As Bali braces for the Hollywood effect, Amanda Wilson believes peace can still be found in Ubud.
I confess I was a Bali snob. Millions of words have been written about the island but I hadn't read a syllable. What I thought I knew about Bali didn't interest me.
When I used to spend months at a time wandering through wild and difficult lands, Bali seemed too easy and too close to home. I joined other "real" travellers in pouring scorn on Bali as a place where hordes of Aussie tourists lie around pissed and baking in the sun. Later it was somewhere I might visit when I'd run through my list of "must-see" places.
Finally I went. I put my preconceptions aside because, I thought, I'm not really going to Bali. A friend had convinced me to join a retreat in Ubud, the mountain village of artists that has grown like Topsy in recent years; it now has more fancy restaurants, spas and chilled-out baby boomers per square kilometre than Byron Bay.
Kathryn Riding and Vijoleta Braach-Maksvytis run a retreat called Artistry of the Soul in Penestanan, a village on the outskirts of Ubud. I didn't think too much about what "artistry of the soul" might mean when I signed up, only that I wanted to practise yoga every day and enjoy some respite from winter.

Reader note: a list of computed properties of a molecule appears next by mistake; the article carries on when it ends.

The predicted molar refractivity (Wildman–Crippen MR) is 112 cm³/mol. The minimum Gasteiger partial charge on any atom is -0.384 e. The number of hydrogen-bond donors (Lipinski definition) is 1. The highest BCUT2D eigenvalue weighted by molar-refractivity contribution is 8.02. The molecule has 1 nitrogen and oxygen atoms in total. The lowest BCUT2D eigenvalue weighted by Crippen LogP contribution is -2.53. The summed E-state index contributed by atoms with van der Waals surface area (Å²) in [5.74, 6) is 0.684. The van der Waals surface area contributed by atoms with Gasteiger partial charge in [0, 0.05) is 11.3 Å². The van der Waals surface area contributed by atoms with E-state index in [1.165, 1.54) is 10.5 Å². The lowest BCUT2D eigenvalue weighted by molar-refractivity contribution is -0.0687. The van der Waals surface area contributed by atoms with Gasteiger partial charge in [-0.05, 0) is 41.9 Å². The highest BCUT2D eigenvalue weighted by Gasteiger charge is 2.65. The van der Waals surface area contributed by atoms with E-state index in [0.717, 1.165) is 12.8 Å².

What I found was a place where anything seems possible and where, if you haven't been in touch with your soul lately, you're in for a treat. I defy anyone to stay in Ubud without feeling you have visited a patch of paradise and can breathe easier. There is the lush, green landscape and a vibrant culture of beauty, art, timeless ceremonies and music that tinkles its way into your subconscious. And then there are the Balinese; everyone I meet is truly delightful.
But maybe it's Riding's daily yoga class in the wantilan, a pavilion in the rice paddies near our cottages - all that downward dog can lead to rushes of blood to the head. Or maybe it's Braach- Maksvytis's revelation that photography can be a form of meditation, an easier way of reaching inner stillness than through one-nostril circular breathing. Or perhaps it's the regular stroll through the rice paddies to the little Cantika Spa, a haven of secret women's business and massages.
Something unfolds in me on every day of the retreat and I find myself exploring new paths of creativity and the cultural gifts of the people around me. Sounds soppy? It isn't. It's called a retreat but there is also plenty of good food, beer and belly laughs.